Europeans in India in the Sixteenth
and Seventeenth Centuries

The European connection with India, as has already been noted, goes back to the days of the Greeks. In the matter of trade and especially of spices, interchange never ceased. But direct contact lapsed sometime after 400 A.D. with the collapse of the Roman Empire in the fifth century and the rise of Islam in the seventh. From then on only occasional travelers reached India, such as Marco Polo in the south in 1300, and the Russian Nikitin in the fifteenth century. We learn more of India during these centuries from Muslims like the philosopher Albiruni and the Moroccan traveler Ibn Batuta than from Europeans.

During all this time the lucrative spice trade continued to be handled by go-betweens. The spices came mainly from the East Indies, and as far afield as the Moluccas (the home of cloves). They came by sea to south India, where they changed hands and pepper and some minor spices were added. Then they found their way by various routes and many jurisdictions to the West, to which they were distributed from Constantinople and Alexandria. Why was the European demand so urgent that the supply was attempted against such obstacles? The answer is to be found in the primitive conditions of life prevailing in medieval Europe. Not only were there no refrigerators and preserving plants, but there was a lack of agricultural knowledge to provide winter fodder for cattle. All fat stock had to be killed at Christmas when outdoor pasture failed; the cattle retained for breeding were often so weak that they had to be carried to the grass in the spring. Man subsisted on bacon smoked in chimneys, ham soaked in salt, and meat preserved with pepper. Here was the first need for spices. The second was to flavor the far-from-fresh meat when it came to be eaten. A third was to flavor sour wine, the art of mellowing having been lost with the fall of Rome. This was called "mulling," and the treatment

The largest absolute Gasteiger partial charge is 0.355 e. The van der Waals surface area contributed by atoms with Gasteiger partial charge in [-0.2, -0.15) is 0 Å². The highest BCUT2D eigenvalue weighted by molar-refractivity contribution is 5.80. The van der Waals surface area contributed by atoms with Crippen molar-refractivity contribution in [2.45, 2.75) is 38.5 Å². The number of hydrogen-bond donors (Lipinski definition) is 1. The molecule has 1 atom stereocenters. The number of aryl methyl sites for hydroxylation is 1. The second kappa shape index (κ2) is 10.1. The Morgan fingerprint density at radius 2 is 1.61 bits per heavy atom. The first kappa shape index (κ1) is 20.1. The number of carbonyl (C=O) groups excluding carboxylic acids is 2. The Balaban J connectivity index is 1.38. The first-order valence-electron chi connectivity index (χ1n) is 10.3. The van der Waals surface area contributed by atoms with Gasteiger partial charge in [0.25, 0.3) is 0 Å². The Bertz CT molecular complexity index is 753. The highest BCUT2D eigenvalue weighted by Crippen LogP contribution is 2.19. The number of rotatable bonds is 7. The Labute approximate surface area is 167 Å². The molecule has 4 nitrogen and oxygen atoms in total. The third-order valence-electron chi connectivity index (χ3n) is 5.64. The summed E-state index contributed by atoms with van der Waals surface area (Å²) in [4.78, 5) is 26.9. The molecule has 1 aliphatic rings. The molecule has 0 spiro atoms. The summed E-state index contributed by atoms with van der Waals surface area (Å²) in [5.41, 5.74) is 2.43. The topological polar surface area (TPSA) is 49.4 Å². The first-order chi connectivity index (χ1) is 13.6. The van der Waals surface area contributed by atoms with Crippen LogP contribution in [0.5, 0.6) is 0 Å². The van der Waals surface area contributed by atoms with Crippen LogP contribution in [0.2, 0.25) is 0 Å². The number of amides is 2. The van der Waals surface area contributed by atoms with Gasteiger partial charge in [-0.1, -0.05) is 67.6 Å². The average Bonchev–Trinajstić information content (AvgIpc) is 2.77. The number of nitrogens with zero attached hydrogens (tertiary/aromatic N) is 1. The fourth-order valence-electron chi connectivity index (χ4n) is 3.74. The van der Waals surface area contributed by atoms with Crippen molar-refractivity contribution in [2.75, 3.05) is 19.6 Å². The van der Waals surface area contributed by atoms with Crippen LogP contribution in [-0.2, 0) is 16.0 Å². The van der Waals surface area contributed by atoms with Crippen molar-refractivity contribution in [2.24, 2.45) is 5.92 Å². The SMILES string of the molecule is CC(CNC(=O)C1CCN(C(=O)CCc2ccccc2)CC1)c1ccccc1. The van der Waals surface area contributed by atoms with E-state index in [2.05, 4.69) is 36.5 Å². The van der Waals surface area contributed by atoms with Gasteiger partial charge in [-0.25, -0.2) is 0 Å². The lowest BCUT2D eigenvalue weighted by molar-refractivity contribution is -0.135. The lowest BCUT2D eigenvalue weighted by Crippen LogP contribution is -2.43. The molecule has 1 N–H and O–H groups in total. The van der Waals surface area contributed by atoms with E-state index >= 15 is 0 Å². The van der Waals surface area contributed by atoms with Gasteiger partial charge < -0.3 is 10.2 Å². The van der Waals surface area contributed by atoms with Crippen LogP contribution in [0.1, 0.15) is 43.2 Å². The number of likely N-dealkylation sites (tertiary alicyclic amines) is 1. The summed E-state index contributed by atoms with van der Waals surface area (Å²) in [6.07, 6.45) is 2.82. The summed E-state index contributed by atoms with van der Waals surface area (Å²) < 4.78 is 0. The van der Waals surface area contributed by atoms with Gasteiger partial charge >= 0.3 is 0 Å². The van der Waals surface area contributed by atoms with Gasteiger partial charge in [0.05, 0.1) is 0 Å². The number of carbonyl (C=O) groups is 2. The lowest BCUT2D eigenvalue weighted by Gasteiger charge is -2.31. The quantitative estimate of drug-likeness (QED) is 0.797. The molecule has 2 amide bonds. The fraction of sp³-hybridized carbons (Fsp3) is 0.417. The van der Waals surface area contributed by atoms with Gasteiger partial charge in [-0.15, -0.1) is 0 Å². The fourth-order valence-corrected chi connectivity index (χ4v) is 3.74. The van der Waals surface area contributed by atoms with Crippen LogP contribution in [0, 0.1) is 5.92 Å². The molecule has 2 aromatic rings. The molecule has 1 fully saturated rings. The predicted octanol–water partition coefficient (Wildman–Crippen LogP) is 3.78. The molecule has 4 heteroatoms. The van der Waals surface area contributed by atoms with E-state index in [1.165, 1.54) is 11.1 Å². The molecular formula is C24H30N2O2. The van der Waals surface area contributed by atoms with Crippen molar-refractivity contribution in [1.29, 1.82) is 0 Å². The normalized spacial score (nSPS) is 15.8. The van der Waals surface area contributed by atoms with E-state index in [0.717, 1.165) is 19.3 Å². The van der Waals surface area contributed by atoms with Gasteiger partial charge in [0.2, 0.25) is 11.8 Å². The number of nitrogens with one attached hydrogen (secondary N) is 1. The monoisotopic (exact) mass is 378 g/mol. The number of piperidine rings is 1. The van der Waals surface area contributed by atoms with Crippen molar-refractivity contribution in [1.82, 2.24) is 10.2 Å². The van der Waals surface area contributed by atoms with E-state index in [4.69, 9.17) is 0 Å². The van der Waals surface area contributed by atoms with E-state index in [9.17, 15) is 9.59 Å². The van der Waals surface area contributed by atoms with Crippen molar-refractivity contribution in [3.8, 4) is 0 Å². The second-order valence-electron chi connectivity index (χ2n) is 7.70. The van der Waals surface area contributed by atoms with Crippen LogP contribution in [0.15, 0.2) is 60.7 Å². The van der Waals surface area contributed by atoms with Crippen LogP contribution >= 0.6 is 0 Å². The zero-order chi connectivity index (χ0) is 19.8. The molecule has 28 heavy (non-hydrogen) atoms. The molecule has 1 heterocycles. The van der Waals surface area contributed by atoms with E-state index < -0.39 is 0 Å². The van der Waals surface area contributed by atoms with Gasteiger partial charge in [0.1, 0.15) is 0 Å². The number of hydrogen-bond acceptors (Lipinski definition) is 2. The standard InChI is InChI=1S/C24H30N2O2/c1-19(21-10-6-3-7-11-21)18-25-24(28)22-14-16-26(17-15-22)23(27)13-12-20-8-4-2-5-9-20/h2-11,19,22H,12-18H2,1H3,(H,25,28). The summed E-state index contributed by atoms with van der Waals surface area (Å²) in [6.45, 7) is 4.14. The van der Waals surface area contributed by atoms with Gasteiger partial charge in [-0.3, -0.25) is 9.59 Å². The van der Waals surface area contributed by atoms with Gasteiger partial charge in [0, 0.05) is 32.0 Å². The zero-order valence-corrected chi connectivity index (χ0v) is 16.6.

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India: A Modern History
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